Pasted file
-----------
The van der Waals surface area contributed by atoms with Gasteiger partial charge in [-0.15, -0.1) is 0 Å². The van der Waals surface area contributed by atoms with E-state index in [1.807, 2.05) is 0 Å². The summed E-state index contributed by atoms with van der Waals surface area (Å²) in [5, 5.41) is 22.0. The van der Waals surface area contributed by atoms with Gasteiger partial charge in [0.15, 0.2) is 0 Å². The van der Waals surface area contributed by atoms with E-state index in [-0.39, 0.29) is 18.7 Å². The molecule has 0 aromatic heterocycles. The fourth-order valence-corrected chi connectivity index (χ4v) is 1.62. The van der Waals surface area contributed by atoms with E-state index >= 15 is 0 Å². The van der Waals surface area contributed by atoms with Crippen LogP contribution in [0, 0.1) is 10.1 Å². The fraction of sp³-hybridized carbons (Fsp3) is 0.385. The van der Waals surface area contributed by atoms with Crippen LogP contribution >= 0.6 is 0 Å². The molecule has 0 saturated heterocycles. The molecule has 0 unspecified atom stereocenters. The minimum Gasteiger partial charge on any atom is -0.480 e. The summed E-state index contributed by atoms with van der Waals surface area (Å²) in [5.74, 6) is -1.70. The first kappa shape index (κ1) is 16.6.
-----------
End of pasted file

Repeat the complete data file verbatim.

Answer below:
The van der Waals surface area contributed by atoms with Gasteiger partial charge in [-0.15, -0.1) is 0 Å². The van der Waals surface area contributed by atoms with E-state index in [1.807, 2.05) is 0 Å². The summed E-state index contributed by atoms with van der Waals surface area (Å²) in [5, 5.41) is 22.0. The van der Waals surface area contributed by atoms with Gasteiger partial charge in [0.15, 0.2) is 0 Å². The van der Waals surface area contributed by atoms with E-state index in [-0.39, 0.29) is 18.7 Å². The molecule has 0 aromatic heterocycles. The fourth-order valence-corrected chi connectivity index (χ4v) is 1.62. The van der Waals surface area contributed by atoms with E-state index >= 15 is 0 Å². The van der Waals surface area contributed by atoms with Crippen LogP contribution in [0, 0.1) is 10.1 Å². The fraction of sp³-hybridized carbons (Fsp3) is 0.385. The van der Waals surface area contributed by atoms with Crippen LogP contribution >= 0.6 is 0 Å². The molecule has 0 saturated heterocycles. The molecule has 0 unspecified atom stereocenters. The minimum Gasteiger partial charge on any atom is -0.480 e. The summed E-state index contributed by atoms with van der Waals surface area (Å²) in [5.74, 6) is -1.70. The first kappa shape index (κ1) is 16.6.